NABOKV-L post 0006831, Sat, 21 Sep 2002 10:32:25 -0700

Subject
Fw: reply to Malign D
Date
Body
----- Original Message -----
From: "Carolyn Kunin" <chaiselongue@earthlink.net>
To: "Vladimir Nabokov Forum" <NABOKV-L@LISTSERV.UCSB.EDU>
> ---------------- Message requiring your approval (105
lines) ------------------
> Dear Malign D,
>
> I think I understand your question (but not completely). One of the
> problems with Kinbote/Botkin is that neither would be hired to teach (even
> at Waindell College). Another thing to remember when dealing with a
complex
> riddle is to weed out the false clues. You are right, Botkin adds nothing,
> leads nowhere & is therefore probably a false clue. The othr russian
> professor is Professor Pnin, a wonderful character from a wonnderful
earlier
> novel by Nabokov, which I think you will enjoy reading.
>
> Carolyn Kunin
>
> > From: "D. Barton Johnson" <chtodel@cox.net>
> > Reply-To: Vladimir Nabokov Forum <NABOKV-L@LISTSERV.UCSB.EDU>
> > Date: Tue, 17 Sep 2002 14:22:41 -0700
> > To: NABOKV-L@LISTSERV.UCSB.EDU
> > Subject: Fw: Questions about Pale Fire
> >
> > EDITOR's NOTE. There is a very substantial literature on these matter.
There
> > is in my book WORLDS IN REGRESSION a chapter dealing specifically with
> > names, anagrams, and levels analysis in PF. The book is long out of
print
> > but I noticed some dealer has a used copy for $95.
> >
> > ----- Original Message -----
> > From: <MalignD@aol.com>
> > To: <NABOKV-L@LISTSERV.UCSB.EDU>
> > Sent: Tuesday, September 17, 2002 11:46 AM
> > Subject: Questions about Pale Fire
> >
> >
> >>
> >> ----------------- Message requiring your approval (55
> > lines) ------------------
> >> I have two points/questions to raise about Pale Fire:
> >>
> >> One: the idea that Kinbote is Botkin has always seemed to me a
> > particularly
> >> clumsy one, an extra veil that adds little to further interest in the
> >> question of identity. (I.e., if Kinbote is Botkin, who cares, in that
we
> >> know nearly nothing of Botkin?)
> >>
> >> The reference to Botkin in the note to line 894, in which
Kinbote/Botkin
> > is
> >> supposedly established, has never seemed to me persuasively argued to
make
> >> that connection.
> >>
> >> Professor Pardon says: "I was under the impression that you were born
in
> >> Russia, and that your name was a kind of anagram of Botkin or Botkine?"
> >>
> >> If Kinbote was, in actuality, Botkin, the Professor wouldn't have asked
if
> >> his name was "a kind of anagram" for Botkin; his name would be Botkin.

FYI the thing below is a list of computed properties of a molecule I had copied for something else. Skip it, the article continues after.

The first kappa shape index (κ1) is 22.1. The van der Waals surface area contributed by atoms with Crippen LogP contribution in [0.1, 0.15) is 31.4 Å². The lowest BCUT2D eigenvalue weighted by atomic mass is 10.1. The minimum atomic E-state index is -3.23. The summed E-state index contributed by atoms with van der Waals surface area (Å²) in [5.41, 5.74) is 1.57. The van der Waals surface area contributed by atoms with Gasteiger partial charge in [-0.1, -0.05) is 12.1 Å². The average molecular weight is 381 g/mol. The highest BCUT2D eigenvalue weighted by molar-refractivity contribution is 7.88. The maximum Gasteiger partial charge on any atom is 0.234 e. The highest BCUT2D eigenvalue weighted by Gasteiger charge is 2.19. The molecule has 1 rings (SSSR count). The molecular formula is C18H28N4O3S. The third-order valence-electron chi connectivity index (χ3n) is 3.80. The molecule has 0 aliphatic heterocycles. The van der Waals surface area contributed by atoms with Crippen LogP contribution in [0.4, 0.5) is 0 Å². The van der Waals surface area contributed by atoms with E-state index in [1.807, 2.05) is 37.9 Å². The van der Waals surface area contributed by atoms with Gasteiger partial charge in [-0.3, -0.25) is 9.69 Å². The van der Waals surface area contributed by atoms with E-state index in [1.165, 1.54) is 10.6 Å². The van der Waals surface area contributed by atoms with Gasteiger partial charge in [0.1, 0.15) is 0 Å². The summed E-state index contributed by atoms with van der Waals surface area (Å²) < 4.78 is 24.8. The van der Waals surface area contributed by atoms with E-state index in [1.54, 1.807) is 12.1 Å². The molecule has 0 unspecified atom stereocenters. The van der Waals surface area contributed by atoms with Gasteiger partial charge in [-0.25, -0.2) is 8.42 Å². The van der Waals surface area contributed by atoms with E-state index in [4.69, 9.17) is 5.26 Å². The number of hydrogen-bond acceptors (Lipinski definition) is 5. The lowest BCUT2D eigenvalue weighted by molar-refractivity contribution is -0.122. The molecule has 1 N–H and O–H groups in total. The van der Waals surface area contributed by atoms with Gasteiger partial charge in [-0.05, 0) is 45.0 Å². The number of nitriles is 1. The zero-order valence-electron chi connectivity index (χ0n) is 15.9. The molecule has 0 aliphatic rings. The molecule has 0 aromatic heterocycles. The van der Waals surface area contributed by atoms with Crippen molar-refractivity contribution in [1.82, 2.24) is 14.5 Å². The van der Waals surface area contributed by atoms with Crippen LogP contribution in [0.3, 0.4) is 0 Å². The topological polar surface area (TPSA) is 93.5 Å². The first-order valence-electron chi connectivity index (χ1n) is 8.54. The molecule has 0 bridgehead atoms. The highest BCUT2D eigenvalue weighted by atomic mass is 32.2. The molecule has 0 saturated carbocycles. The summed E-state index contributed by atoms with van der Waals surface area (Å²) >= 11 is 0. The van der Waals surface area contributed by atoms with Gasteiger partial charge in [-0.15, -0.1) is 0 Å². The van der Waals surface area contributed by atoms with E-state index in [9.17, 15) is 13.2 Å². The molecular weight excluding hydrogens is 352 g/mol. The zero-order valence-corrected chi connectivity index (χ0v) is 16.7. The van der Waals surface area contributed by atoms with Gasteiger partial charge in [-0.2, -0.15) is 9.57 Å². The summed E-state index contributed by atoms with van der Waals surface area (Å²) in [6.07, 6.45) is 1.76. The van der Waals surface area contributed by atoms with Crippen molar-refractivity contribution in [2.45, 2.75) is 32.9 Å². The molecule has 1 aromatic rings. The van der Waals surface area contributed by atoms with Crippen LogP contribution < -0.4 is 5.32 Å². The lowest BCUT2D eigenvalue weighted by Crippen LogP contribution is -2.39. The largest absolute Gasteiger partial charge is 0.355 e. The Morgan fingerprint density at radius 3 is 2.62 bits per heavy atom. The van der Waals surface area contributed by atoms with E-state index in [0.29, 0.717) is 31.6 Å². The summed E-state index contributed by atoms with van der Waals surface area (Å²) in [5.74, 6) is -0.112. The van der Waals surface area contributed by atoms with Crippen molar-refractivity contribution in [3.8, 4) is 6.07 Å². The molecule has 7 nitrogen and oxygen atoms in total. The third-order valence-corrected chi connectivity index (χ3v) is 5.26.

> >>
> >> Kinbote replies, "You are confusing me with some refugee from Nova
> > Zembla";
> >> i.e., with someone else.
> >>
> >> Pardon then says, "You do know Russian, though?. I think I heard you,
the
> >> other day, talking to--what's his name--oh, my goodness ..."
> >>
> >> Shade says: "Sir, we all find it difficult to attack that name ..."
> >>
> >> Professor Hurley: "Think of the French word for 'tire': punoo."
> >>
> >> So it would seem there is "someone els," another Russian-speaking
scholar
> > at
> >> New Wye, other, that is, than Kinbote/Botkin, one with a tricky name.
Let
> > us
> >> assume, for the moment that it is this other scholar that the addled
> > Pardon
> >> was referring to when he spoke about "a kind of anagram." If we allow
> > this,
> >> then Botkin would seem to be just another scholar at the university of
no
> >> more consequence than Pardon. But then, why does he, Botkin, appear in
> > the
> >> Index? (Why does he appear in the novel?)
> >>
> >> I suggest, with some trepidation, that Nabokov is a "kind of" anagram
for
> >> Botkin or Botkine and a name many have difficulty attacking (are unsure
> > how
> >> to pronounce), that Nabokov is the other Russian-speaking scholar
lurking
> > in
> >> the shadows of his own book.
> >>
> >> Which leaves the question as to why, if this were the case
> > (Botkin/Nabokov),
> >> the wrong name, (V. Botkin, not V. Nabokov) appears in the Index. This
> > might
> >> reasonably be attributed to Kinbote's malevolence and jealousy, taken
out
> > not
> >> only in citing the wrong name, but a wrong name that means, variously,
> >> "maggot," shoemaker," "stiletto," and "big-bellied."
> >>
> >> Two: One obvious meaning of the (novel's) title Pale Fire would seem
to
> > be
> >> Kinbote's moon as thief to Shade's sun. But Shakespeare specifically
> >> mentions three thieves, sun, moon, and sea, each stealing from the
other.
> > I
> >> wonder if anyone has any thoughts about this, whether there might be a
> >> replication of this three-part circle of thievery within the novel and
who
> >> might the third thief (with Kinbote and Shade) be.
> >>
> >> Thank you all for your patience. I would welcome any comments.
> >>
> >>
>